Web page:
8. I am a born Bajan who lived in St. Kitts from age 12 and has recently moved to Jamaica. I think it is terrible the way we Caribbean people pass judgment on each other like this. Like it or not, Jamaica has alot to do with the cultural identity of the Caribbean as a whole. I have observed Barbadians as a returning national and then moved here to Kingston. The fact of the matter is that Barbados has always been the privileged child of England. For better or worse, Barbadians are far more docile than Jamaicans. Preferring to debate than to fight, they are to be commended for their development.

    Jamaicans have had a hard time and it has resulted in a hardened people. I have tremendous respect for the tenacity of Jamaicans. They don’t stand for B.S. As far as culture and artistic expression, I think Jamaica is the mecca of the Caribbean.

    I have found Barbadians to be terribly unfriendly in many circumstances where Jamaicans have been warm and open. Likewise I have seen Jamaican aggression the likes of which I would never see in Barbados. In the end, we must stop this business of looking down on our Caribbean brothers and sisters and realise that we are all different facets of the gem that is the Caribbean.

  9. Rumplestilskin

    Who said that anyone is ‘looking down on our Caribbean brothers and sisters’?

    Paranoia can also blind. It is about accepting that there are significant problems, particularly crime, which face the Caribbean today. Jamaice, Trinidad and yes Barbados.

    These have GOT to be addressed, particularly if we are aiming for the ‘golden era’ of a united Caricom.

    Without addressing these there will be no Caribbean economies left.

    With the fast changing world and economic interdependence increasing, if we ourselves do not lift the operating conditions here in the islands then we will not be able to gain investment, trade or otherwise interact effectively with other Nations.

    Who visits the Sudan? Who visits Beirut now?

    I am not getting into the origin of their problems but the reality is that no one is safe there.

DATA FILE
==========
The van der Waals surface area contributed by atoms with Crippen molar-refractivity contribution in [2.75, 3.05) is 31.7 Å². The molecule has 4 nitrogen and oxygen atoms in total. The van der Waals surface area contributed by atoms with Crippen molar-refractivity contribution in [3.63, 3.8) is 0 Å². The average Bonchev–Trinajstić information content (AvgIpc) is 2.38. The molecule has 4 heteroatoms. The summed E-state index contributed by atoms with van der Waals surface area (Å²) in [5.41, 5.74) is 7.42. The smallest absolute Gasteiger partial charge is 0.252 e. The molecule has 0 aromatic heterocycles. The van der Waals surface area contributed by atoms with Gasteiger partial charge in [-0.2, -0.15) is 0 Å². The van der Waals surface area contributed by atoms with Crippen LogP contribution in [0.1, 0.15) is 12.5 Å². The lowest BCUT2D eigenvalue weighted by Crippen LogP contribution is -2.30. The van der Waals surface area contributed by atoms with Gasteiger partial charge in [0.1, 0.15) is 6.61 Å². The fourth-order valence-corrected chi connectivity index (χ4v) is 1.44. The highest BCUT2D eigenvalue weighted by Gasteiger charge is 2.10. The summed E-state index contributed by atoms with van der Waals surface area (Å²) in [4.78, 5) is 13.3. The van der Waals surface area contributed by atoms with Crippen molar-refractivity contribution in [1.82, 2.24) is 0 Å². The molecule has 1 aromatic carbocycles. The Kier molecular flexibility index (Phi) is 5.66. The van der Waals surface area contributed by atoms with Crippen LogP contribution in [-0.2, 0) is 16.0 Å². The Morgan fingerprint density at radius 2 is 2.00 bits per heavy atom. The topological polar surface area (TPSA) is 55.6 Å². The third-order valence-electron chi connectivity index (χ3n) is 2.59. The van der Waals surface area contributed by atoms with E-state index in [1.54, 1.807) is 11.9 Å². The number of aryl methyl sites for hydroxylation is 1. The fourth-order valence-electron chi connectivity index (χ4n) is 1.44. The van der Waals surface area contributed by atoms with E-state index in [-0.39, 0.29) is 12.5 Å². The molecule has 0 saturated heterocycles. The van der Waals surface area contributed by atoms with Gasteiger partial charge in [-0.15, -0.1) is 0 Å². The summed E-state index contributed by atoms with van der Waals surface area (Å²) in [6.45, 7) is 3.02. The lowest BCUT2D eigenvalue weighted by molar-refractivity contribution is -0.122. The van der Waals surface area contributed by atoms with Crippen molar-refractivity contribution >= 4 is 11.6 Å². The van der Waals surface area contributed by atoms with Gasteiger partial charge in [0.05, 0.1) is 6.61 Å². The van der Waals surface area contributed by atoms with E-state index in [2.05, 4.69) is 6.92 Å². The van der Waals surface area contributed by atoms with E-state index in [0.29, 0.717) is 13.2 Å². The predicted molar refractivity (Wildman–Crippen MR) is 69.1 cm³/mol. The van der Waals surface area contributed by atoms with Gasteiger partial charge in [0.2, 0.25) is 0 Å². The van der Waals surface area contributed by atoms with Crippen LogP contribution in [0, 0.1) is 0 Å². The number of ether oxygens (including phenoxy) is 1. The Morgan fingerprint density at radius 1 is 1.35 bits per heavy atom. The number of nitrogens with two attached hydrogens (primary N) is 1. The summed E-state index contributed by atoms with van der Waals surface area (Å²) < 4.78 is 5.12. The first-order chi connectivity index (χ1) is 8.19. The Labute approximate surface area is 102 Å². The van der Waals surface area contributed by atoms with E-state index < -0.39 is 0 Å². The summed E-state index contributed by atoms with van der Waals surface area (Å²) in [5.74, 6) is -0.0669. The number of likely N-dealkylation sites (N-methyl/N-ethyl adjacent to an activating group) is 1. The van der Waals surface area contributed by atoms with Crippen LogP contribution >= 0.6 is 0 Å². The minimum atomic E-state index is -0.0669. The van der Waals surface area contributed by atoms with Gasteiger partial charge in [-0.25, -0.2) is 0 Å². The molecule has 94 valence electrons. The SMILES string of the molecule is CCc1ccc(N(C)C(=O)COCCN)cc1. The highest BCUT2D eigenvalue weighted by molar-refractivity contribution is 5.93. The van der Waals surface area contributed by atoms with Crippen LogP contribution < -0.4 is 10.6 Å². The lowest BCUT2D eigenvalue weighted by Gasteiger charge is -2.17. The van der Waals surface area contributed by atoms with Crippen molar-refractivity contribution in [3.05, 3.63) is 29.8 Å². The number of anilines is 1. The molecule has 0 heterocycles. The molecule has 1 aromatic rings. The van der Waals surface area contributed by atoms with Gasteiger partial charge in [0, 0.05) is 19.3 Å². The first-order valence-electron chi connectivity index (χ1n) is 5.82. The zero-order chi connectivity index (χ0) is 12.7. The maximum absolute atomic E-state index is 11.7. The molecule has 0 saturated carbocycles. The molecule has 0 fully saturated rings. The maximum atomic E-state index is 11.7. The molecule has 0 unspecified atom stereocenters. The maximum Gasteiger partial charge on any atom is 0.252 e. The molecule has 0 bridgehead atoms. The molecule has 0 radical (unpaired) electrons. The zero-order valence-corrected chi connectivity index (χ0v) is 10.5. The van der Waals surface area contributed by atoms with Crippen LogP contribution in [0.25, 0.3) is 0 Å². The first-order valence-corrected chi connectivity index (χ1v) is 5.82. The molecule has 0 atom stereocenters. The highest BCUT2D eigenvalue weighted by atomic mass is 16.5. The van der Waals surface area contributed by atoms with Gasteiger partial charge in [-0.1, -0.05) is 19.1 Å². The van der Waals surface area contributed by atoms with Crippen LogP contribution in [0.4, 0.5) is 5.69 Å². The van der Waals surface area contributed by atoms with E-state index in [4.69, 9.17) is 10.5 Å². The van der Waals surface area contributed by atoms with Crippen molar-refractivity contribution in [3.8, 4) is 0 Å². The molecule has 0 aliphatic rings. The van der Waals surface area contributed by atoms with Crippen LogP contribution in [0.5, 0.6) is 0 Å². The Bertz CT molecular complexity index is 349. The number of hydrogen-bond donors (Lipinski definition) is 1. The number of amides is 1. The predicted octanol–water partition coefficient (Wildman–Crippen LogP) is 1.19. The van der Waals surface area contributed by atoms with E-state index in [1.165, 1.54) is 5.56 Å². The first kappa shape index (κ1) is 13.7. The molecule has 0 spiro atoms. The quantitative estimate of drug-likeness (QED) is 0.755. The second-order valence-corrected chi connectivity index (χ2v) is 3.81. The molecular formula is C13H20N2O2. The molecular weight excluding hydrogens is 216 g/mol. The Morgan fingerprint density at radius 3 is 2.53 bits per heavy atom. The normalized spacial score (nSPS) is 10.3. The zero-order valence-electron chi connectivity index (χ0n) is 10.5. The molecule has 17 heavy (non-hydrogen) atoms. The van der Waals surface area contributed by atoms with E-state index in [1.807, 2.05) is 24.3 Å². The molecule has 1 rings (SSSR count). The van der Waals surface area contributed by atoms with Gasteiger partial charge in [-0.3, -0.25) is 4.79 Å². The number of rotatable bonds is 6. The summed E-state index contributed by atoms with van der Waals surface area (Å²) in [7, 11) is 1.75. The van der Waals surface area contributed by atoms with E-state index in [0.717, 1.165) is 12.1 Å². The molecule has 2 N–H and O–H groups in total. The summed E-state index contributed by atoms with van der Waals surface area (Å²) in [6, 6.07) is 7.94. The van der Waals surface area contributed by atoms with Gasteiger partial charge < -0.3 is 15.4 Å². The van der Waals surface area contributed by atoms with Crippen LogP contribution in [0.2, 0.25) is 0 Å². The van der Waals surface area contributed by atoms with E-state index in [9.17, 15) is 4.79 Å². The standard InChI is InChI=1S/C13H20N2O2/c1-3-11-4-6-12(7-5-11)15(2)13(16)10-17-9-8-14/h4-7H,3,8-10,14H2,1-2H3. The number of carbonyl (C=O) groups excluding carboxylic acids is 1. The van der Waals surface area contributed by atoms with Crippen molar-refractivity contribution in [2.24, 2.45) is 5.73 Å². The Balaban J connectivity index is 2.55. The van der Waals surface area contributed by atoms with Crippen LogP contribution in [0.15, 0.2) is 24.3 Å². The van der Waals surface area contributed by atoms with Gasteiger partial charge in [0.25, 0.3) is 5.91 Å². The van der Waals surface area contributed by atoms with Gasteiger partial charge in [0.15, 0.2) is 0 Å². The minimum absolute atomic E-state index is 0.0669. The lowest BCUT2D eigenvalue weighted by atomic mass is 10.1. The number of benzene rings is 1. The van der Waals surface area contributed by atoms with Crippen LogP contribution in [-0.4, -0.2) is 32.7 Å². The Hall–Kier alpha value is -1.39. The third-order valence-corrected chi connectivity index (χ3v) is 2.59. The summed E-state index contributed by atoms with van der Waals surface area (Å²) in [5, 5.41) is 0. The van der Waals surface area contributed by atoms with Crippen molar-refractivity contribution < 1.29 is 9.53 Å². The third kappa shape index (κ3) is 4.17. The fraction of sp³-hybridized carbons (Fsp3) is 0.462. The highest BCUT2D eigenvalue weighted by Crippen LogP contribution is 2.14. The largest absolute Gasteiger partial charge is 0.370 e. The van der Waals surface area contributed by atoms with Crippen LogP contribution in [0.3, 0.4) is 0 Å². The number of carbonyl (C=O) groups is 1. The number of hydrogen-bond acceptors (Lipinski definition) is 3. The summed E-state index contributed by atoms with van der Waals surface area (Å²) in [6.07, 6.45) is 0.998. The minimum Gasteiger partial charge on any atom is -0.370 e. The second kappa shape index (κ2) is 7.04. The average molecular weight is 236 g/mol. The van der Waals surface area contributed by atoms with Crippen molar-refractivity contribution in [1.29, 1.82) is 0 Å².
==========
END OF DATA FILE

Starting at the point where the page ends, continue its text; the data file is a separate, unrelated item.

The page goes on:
Simple. If investtors and their money is not safe, including local investors, then there is no economic tomorrow for the islands.

    I am NOT saying we have to cow-tow to every foreign investor. Certainly not. But the conditions need to be such that business and life can go on safely without ‘cruel and unusual circumstances’ pervading the environment. IINCLUDING for local investors and citizens who have something to offer, who as per T&T recently, can just as easily be chased away.

    We have eliminated, via the Privy Council, ‘cruel and unusual punishment’ in prisons re capital offences.

    But now we ourselves in the Caribbean are being subjected to such a lifestyle, outside of prison. Acruel and unusual threat to our daily lives, in the form of unbridled criminal violence.

    Ironic.

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  11. D'Arts

    There is no god…

  12. Rumplestilskin

    Oh, the Almighty certainly exists.

    But, we have to at least show an interest in looking after our own kind and less materialism and less greed would be a good start.

  13. our youngsters at the recently held eleven plus have shown more responsibility and dedication to their work than many adults. To hear those children face the camera with such confidence was a joy to behold let us all wish them well as they face the future,.support love and protect them.